Chapter 12. Storage Pools

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This chapter includes instructions on creating storage pools of assorted types. A storage pool is a quantity of storage set aside by an administrator, often a dedicated storage administrator, for use by virtual machines. Storage pools are often divided into storage volumes either by the storage administrator or the system administrator, and the volumes are assigned to guest virtual machines as block devices.

Example 12.1. NFS storage pool

Suppose a storage administrator responsible for an NFS server creates a share to store guest virtual machines' data. The system administrator defines a pool on the host physical machine with the details of the share ( should be mounted on /vm_data). When the pool is started, libvirt mounts the share on the specified directory, just as if the system administrator logged in and executed mount /vmdata. If the pool is configured to autostart, libvirt ensures that the NFS share is mounted on the directory specified when libvirt is started.
Once the pool starts, the files that the NFS share, are reported as volumes, and the storage volumes' paths are then queried using the libvirt APIs. The volumes' paths can then be copied into the section of a guest virtual machine's XML definition file describing the source storage for the guest virtual machine's block devices. With NFS, applications using the libvirt APIs can create and delete volumes in the pool (files within the NFS share) up to the limit of the size of the pool (the maximum storage capacity of the share). Not all pool types support creating and deleting volumes. Stopping the pool negates the start operation, in this case, unmounts the NFS share. The data on the share is not modified by the destroy operation, despite the name. See man virsh for more details.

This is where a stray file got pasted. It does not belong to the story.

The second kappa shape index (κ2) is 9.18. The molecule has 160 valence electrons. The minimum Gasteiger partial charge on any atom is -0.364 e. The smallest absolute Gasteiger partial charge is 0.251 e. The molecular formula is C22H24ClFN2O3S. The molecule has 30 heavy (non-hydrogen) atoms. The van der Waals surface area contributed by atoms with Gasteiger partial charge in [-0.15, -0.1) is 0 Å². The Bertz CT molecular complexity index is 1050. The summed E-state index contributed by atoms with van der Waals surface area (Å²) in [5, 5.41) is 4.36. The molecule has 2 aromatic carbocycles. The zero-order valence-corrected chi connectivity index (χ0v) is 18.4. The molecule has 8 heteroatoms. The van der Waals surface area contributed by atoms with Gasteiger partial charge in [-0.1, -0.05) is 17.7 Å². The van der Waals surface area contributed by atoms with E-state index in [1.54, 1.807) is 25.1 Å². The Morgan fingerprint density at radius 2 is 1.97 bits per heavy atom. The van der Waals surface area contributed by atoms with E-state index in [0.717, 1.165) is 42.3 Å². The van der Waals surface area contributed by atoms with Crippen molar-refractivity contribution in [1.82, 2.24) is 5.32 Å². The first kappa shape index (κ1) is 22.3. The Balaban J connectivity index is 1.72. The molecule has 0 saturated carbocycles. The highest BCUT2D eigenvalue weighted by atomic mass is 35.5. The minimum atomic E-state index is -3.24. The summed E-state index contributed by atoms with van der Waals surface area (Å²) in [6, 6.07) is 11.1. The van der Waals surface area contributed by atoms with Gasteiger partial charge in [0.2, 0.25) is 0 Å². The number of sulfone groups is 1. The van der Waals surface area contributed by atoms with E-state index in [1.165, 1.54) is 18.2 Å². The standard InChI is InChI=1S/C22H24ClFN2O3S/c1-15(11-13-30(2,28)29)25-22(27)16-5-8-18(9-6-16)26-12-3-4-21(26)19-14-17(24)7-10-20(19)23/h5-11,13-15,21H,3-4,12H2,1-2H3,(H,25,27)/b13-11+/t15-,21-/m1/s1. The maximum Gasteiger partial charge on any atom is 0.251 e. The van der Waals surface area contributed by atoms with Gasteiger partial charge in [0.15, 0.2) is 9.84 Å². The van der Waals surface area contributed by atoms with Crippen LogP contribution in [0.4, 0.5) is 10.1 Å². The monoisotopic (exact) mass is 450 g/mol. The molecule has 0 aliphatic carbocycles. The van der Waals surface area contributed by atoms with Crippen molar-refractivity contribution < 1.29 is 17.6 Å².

Storage pools and volumes are not required for the proper operation of guest virtual machines. Pools and volumes provide a way for libvirt to ensure that a particular piece of storage will be available for a guest virtual machine, but some administrators will prefer to manage their own storage and guest virtual machines will operate properly without any pools or volumes defined. On systems that do not use pools, system administrators must ensure the availability of the guest virtual machines' storage using whatever tools they prefer, for example, adding the NFS share to the host physical machine's fstab so that the share is mounted at boot time.


When creating storage pools on a guest, make sure to follow security considerations. This information is discussed in more detail in the Red Hat Enterprise Linux Virtualization Security Guide which can be found at

12.1. Disk-based Storage Pools

This section covers creating disk based storage devices for guest virtual machines.


Guests should not be given write access to whole disks or block devices (for example, /dev/sdb). Use partitions (for example, /dev/sdb1) or LVM volumes.
If you pass an entire block device to the guest, the guest will likely partition it or create its own LVM groups on it. This can cause the host physical machine to detect these partitions or LVM groups and cause errors.

12.1.1. Creating a Disk-based Storage Pool Using virsh

This procedure creates a new storage pool using a disk device with the virsh command.


Dedicating a disk to a storage pool will reformat and erase all data presently stored on the disk device. It is strongly recommended to back up the storage device before commencing with the following procedure.
  1. Create a GPT disk label on the disk

    The disk must be relabeled with a GUID Partition Table (GPT) disk label. GPT disk labels allow for creating a large numbers of partitions, up to 128 partitions, on each device. GPT partition tables can store partition data for far more partitions than the MS-DOS partition table.
    # parted /dev/sdb
    GNU Parted 2.1
    Using /dev/sdb